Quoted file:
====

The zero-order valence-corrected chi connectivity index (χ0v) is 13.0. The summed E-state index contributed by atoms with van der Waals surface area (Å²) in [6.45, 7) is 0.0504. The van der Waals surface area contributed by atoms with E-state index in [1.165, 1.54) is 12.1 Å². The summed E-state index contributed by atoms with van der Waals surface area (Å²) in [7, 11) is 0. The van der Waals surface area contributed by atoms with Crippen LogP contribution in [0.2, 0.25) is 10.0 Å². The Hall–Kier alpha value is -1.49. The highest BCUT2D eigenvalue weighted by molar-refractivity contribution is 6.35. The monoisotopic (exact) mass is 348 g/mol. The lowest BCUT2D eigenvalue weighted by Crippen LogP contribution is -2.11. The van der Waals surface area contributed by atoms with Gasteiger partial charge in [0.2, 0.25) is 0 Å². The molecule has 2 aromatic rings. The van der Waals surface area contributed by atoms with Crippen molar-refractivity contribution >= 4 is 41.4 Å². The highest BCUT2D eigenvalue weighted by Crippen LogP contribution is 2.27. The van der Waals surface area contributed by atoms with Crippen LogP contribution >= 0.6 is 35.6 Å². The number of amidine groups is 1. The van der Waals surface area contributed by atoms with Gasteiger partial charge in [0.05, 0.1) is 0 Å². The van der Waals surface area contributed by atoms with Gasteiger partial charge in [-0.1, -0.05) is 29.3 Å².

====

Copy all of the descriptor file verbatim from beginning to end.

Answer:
The zero-order valence-corrected chi connectivity index (χ0v) is 13.0. The summed E-state index contributed by atoms with van der Waals surface area (Å²) in [6.45, 7) is 0.0504. The van der Waals surface area contributed by atoms with E-state index in [1.165, 1.54) is 12.1 Å². The summed E-state index contributed by atoms with van der Waals surface area (Å²) in [7, 11) is 0. The van der Waals surface area contributed by atoms with Crippen LogP contribution in [0.2, 0.25) is 10.0 Å². The Hall–Kier alpha value is -1.49. The highest BCUT2D eigenvalue weighted by molar-refractivity contribution is 6.35. The monoisotopic (exact) mass is 348 g/mol. The lowest BCUT2D eigenvalue weighted by Crippen LogP contribution is -2.11. The van der Waals surface area contributed by atoms with Gasteiger partial charge in [0.2, 0.25) is 0 Å². The molecule has 2 aromatic rings. The van der Waals surface area contributed by atoms with Crippen molar-refractivity contribution >= 4 is 41.4 Å². The highest BCUT2D eigenvalue weighted by Crippen LogP contribution is 2.27. The van der Waals surface area contributed by atoms with Crippen LogP contribution >= 0.6 is 35.6 Å². The number of amidine groups is 1. The van der Waals surface area contributed by atoms with Gasteiger partial charge in [0.05, 0.1) is 0 Å². The van der Waals surface area contributed by atoms with Gasteiger partial charge in [-0.1, -0.05) is 29.3 Å².